Focus Features posted an interactive version of the Moonrise Kingdom script, and it’s full of film stills, production drawings, artwork, and storyboards. This peek into Wes Anderson’s creative process really shows off the way he links up beautiful illustration, thoughtful cinematography, evocative music, and cute dialogue. If you loved the film as much as I did (i.e., a lot), this will make you love it even more.

Are we all following the bananas story of the Manti Te’o girlfriend hoax?! Basically, this University of Notre Dame football player Manti Te’o was in a long-distance relationship with a woman in California named Lennay Kekua. They were madly in love and talked every day, tweeting cute things at each other all the time. In early September, Te’o’s grandmother AND Kekua died. Despite having so much tragedy in his life, Te’o soldiered on and ended up leading his team to victory, which sparked a campaign to give him the Heisman Trophy, which is awarded to the “most distinguished” college football player of the year. All of this was heavily covered by the media—newspapers, TV stations, etc., all reported the sob story of Kekua and Te’o’s relationship, and the personal strength Te’o showed by triumphing on the gridiron despite his grief. BUT WAIT…it turns out that Kekua IS NOT REAL. Ohmygod guys, WHAT?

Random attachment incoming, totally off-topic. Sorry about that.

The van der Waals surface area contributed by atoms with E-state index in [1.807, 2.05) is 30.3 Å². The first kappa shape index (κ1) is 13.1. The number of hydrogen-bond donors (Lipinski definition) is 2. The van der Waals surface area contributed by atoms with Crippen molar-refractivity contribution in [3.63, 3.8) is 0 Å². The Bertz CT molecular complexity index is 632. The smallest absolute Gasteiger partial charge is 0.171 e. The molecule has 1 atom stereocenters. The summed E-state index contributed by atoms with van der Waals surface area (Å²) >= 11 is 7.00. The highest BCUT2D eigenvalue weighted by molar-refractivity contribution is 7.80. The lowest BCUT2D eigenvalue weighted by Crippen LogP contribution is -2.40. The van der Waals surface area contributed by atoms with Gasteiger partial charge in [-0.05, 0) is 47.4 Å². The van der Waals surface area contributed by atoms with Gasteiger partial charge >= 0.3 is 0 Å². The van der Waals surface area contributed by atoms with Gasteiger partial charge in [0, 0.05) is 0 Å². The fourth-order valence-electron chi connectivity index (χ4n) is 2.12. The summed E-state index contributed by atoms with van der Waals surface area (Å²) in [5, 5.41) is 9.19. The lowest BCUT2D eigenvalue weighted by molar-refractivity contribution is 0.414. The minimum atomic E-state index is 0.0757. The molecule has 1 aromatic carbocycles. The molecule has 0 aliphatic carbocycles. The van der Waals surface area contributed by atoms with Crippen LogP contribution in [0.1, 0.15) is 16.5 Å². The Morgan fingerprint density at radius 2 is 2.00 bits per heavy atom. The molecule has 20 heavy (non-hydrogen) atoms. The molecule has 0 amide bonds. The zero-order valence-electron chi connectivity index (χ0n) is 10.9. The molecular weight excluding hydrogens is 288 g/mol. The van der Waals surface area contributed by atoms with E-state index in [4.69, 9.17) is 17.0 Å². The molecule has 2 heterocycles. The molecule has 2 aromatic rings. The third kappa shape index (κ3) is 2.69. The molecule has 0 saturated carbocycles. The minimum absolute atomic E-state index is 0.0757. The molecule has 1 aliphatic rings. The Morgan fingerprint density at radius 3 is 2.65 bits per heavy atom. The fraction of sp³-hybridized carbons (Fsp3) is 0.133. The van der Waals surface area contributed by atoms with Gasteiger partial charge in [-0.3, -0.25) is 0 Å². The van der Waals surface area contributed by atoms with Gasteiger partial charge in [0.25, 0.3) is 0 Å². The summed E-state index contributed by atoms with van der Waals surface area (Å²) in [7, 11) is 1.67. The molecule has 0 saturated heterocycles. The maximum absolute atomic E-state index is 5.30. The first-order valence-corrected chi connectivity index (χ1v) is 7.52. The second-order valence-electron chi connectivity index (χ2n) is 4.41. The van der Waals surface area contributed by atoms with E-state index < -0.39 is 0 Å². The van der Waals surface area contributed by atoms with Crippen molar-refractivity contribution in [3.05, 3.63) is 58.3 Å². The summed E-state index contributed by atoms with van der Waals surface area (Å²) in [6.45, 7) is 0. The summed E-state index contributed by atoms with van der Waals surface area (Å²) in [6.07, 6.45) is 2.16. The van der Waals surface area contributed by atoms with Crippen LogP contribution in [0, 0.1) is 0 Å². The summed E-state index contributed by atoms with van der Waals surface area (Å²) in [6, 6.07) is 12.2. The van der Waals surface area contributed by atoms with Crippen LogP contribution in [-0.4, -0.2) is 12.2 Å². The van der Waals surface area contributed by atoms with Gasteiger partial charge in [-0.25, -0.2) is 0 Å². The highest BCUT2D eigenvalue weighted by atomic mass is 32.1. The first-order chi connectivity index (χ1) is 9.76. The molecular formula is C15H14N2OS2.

With some good old-fashioned reporting that examined the tweets, the phone calls, and the media coverage of the affair, the blog Deadspin uncovered an intricate web of lies. Now Te’o says he was pranked, although he previously claimed he met Kekua IRL in California. It’s still hard to know what to believe–was Te’o hoaxed, or was he the hoaxer? With easy internet access, ubiquitous social media, and cheap webcams (I mean, Te’o must have heard of Skype?), it seems impossible to fall in love with a fake person over the internet without at least getting suspicious, and yet it happens all the time. The whole thing reminds me of the movie Catfish (which has been widely speculated to have been a hoax itself), in which (this is only a spoiler if you have not heard a single thing about this movie, nor watched any part of it) a dude finds out that his online “girlfriend” is not who she said she was. On that note, please make friends on the web verrry cautiously. For example, how do you know Rookie isn’t run by a bunch of 50-year-old white dudes? HAVE YOU MET US? HAVE YOU? Exactly.